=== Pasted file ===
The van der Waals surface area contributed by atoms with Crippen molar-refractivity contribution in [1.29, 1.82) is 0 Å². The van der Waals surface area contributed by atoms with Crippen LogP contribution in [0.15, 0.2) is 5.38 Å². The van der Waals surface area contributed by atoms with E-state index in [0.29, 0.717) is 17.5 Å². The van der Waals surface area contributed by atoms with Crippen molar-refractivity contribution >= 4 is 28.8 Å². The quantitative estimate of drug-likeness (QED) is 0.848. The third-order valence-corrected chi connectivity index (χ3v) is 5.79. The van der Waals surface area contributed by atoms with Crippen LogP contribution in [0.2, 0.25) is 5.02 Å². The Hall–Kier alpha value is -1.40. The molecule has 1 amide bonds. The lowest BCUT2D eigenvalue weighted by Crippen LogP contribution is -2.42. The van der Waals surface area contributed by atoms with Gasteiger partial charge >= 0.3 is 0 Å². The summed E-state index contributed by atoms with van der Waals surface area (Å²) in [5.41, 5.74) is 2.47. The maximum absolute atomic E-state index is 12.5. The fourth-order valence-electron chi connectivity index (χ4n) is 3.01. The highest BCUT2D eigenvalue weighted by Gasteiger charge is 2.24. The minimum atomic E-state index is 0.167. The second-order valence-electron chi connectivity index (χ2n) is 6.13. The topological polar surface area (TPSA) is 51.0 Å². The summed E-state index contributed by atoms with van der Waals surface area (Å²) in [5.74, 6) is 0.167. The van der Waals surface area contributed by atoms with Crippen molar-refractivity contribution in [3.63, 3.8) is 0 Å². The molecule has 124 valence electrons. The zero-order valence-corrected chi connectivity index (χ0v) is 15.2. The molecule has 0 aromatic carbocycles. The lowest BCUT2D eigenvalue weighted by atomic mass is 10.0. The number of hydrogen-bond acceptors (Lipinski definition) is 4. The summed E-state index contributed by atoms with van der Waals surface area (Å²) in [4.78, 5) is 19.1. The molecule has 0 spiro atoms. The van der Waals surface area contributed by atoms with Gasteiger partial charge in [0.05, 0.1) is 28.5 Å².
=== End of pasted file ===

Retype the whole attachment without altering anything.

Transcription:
The van der Waals surface area contributed by atoms with Crippen molar-refractivity contribution in [1.29, 1.82) is 0 Å². The van der Waals surface area contributed by atoms with Crippen LogP contribution in [0.15, 0.2) is 5.38 Å². The van der Waals surface area contributed by atoms with E-state index in [0.29, 0.717) is 17.5 Å². The van der Waals surface area contributed by atoms with Crippen molar-refractivity contribution >= 4 is 28.8 Å². The quantitative estimate of drug-likeness (QED) is 0.848. The third-order valence-corrected chi connectivity index (χ3v) is 5.79. The van der Waals surface area contributed by atoms with Crippen LogP contribution in [0.2, 0.25) is 5.02 Å². The Hall–Kier alpha value is -1.40. The molecule has 1 amide bonds. The lowest BCUT2D eigenvalue weighted by Crippen LogP contribution is -2.42. The van der Waals surface area contributed by atoms with Gasteiger partial charge >= 0.3 is 0 Å². The summed E-state index contributed by atoms with van der Waals surface area (Å²) in [5.41, 5.74) is 2.47. The maximum absolute atomic E-state index is 12.5. The fourth-order valence-electron chi connectivity index (χ4n) is 3.01. The highest BCUT2D eigenvalue weighted by Gasteiger charge is 2.24. The minimum atomic E-state index is 0.167. The second-order valence-electron chi connectivity index (χ2n) is 6.13. The topological polar surface area (TPSA) is 51.0 Å². The summed E-state index contributed by atoms with van der Waals surface area (Å²) in [5.74, 6) is 0.167. The van der Waals surface area contributed by atoms with Crippen molar-refractivity contribution in [3.63, 3.8) is 0 Å². The molecule has 124 valence electrons. The zero-order valence-corrected chi connectivity index (χ0v) is 15.2. The molecule has 0 aromatic carbocycles. The lowest BCUT2D eigenvalue weighted by atomic mass is 10.0. The number of hydrogen-bond acceptors (Lipinski definition) is 4. The summed E-state index contributed by atoms with van der Waals surface area (Å²) in [4.78, 5) is 19.1. The molecule has 0 spiro atoms. The van der Waals surface area contributed by atoms with Gasteiger partial charge in [0.05, 0.1) is 28.5 Å².